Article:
Today’s photographers put a huge amount of effort into creating and displaying their portfolios. Whereas once the sole challenge was to build a collection of outstanding images, today there’s the added need to showcase these images on beautifully designed Web sites, often with slideshows and accompanied by descriptive text.
That’s understandable. If Black Star tells a client that we’ve got a photographer who would be perfect for a job, we expect that the first thing the client will do is check that photographer’s Web site.
And we wouldn’t be surprised if the second thing the client does is Google the photographer’s name.
The client is obviously going to be happier if he or she can feel that this is a photographer who not only produces excellent photos, but also can be trusted and relied on. Clients don’t just assess images when they hand out assignments; they also assess reputations.
That’s where things start to get tricky. You can control all of the information that appears on your portfolio, but what turns up on Google is in the hands of anyone who’s ever met you, heard of you, worked with you or seen your images.
For some people, this can be a problem. You might not be ashamed of anything you’ve ever done, but that doesn’t necessarily mean that you’d want a client to know about everything you’ve ever done. And that’s assuming that everything about you that can be churned up by a quick Google search is true.
An article in the Washington Post back in July discussed what people can do to make sure that their online reputations aren’t held at ransom by either malicious opponents or by elements of their distant past that they’d rather forget. Many of the people the article cited were lobbyists and politicians — but freelance photographers are at least as vulnerable to people Googling their names.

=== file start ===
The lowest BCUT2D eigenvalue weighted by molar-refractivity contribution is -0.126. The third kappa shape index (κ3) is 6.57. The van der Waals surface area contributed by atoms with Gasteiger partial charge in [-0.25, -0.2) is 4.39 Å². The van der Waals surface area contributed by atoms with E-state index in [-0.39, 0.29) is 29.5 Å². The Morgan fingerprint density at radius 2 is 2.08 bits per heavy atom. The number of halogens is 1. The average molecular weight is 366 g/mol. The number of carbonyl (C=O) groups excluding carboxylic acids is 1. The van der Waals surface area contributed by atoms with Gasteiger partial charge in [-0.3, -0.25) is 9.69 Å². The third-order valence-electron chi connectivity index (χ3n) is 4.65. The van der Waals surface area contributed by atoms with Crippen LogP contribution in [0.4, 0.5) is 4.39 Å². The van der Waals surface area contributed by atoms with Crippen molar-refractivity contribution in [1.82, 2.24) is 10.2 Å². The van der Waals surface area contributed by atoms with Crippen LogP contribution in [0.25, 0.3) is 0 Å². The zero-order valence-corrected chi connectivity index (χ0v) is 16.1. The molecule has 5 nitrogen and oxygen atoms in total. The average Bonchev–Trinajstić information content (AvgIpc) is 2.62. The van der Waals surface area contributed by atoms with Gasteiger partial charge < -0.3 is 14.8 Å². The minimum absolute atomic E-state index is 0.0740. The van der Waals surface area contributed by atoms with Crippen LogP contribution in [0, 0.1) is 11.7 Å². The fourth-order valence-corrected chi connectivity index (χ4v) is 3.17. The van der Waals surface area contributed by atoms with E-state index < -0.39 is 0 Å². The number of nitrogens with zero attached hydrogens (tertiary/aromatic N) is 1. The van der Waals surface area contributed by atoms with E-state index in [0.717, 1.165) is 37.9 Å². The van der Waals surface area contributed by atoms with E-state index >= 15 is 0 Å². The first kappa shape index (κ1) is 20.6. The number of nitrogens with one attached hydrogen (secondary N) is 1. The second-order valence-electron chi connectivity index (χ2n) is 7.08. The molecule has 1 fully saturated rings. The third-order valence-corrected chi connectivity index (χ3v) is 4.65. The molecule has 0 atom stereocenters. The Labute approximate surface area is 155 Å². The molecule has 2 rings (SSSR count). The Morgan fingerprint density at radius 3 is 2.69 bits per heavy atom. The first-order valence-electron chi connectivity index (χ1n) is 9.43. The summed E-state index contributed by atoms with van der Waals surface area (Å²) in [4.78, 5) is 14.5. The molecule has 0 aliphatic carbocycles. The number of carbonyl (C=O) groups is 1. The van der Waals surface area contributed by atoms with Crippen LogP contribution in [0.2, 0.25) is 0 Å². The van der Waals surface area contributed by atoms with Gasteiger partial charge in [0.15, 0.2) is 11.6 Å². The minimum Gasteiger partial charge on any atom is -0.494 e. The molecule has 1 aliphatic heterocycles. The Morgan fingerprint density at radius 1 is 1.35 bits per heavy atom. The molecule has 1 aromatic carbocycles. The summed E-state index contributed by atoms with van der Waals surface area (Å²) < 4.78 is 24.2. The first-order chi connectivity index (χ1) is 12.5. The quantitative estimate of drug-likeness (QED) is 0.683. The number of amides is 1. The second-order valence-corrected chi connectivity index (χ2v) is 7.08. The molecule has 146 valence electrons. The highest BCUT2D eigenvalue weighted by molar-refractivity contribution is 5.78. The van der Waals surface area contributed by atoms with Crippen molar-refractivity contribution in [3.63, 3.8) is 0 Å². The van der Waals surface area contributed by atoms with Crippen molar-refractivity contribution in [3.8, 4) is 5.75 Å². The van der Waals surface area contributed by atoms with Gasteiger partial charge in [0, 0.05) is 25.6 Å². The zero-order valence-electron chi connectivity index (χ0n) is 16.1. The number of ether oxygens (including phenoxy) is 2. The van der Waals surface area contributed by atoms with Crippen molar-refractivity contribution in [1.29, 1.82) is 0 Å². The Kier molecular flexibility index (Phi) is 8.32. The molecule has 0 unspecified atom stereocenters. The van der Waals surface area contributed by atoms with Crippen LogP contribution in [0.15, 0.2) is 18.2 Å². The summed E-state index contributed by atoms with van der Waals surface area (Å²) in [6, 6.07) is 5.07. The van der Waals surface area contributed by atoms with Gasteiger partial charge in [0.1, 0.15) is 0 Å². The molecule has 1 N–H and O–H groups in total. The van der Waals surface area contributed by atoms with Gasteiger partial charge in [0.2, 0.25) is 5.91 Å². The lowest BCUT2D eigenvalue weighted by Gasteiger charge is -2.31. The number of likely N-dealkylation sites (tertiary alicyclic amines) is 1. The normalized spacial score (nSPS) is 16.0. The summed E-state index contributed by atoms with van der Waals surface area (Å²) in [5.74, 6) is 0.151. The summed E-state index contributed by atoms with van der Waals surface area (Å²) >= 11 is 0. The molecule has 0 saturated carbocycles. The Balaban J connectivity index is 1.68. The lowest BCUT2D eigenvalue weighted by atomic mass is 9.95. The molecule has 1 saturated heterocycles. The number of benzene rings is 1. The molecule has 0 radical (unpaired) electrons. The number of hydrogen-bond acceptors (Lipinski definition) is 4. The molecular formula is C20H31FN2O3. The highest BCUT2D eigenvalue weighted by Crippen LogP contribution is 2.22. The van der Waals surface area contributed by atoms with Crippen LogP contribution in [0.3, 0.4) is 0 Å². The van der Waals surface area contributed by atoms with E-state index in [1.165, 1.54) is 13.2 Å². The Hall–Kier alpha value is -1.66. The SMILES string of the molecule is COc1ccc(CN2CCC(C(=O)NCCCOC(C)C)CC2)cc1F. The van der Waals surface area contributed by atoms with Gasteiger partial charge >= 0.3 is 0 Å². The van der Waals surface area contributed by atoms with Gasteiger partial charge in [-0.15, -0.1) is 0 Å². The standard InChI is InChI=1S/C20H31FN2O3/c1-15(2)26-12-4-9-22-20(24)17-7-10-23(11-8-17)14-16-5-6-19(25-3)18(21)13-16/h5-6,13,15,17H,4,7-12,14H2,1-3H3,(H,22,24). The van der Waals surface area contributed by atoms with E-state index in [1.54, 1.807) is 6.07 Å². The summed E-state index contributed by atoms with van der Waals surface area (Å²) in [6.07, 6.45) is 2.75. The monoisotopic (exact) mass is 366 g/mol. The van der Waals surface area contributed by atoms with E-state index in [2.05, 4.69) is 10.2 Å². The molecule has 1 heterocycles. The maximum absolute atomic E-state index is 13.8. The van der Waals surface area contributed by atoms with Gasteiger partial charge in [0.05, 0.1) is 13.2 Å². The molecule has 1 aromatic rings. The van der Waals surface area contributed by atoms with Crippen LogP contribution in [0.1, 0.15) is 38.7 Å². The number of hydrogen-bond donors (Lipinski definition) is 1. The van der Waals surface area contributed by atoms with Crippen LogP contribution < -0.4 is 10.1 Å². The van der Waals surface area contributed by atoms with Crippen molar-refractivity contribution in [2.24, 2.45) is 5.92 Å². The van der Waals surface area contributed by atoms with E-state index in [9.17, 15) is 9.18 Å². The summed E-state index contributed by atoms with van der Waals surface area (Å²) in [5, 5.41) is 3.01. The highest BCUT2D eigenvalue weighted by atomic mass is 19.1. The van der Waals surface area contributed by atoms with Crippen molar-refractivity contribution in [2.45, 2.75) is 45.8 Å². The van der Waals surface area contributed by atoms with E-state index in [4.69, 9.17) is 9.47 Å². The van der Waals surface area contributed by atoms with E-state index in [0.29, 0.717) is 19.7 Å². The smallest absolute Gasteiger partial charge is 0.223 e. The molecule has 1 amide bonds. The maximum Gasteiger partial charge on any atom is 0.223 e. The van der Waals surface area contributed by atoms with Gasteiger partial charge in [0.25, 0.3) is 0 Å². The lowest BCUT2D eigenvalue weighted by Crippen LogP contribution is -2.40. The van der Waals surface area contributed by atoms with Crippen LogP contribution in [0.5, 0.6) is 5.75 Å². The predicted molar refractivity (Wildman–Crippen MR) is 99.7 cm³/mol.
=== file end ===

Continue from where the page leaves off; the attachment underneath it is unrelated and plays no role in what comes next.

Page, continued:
Politicians, after all, only have to worry about their reputations at election time; photographers have to think about their reputations every time they’re up for a job with a new client.
The Washington Post referred to companies like ReputationDefender and Naymz, but their services can run as high as $10,000 — a small amount if you’re running for public office, but a fair hit for most photographers. And I suspect that much of what these companies do, most people could do for themselves if they were prepared to put in the effort of launching Web sites and optimizing them.
Essentially, what online reputation management firms do is find ways to push positive items to the top of your search results, so that anything negative is buried and unlikely to be seen. This is an effective approach, because research shows that very few Web searchers look past the first two or three pages of results when conducting a search.
A good starting point for managing your online identity is to look at those first few pages of search results when you enter your name. Are there criticisms or other negative items you wish weren’t there?
In some cases, you may find an unintended factual error that you can correct simply by contacting the Web site in question. There are also plenty of things you can do to create positive items and push those positive items higher in your results. I’ll offer some specific recommendations for photographers in a future post.
[tags]Black Star, Google, John Chapnick, reputation management, ReputationDefender, Naymz[/tags]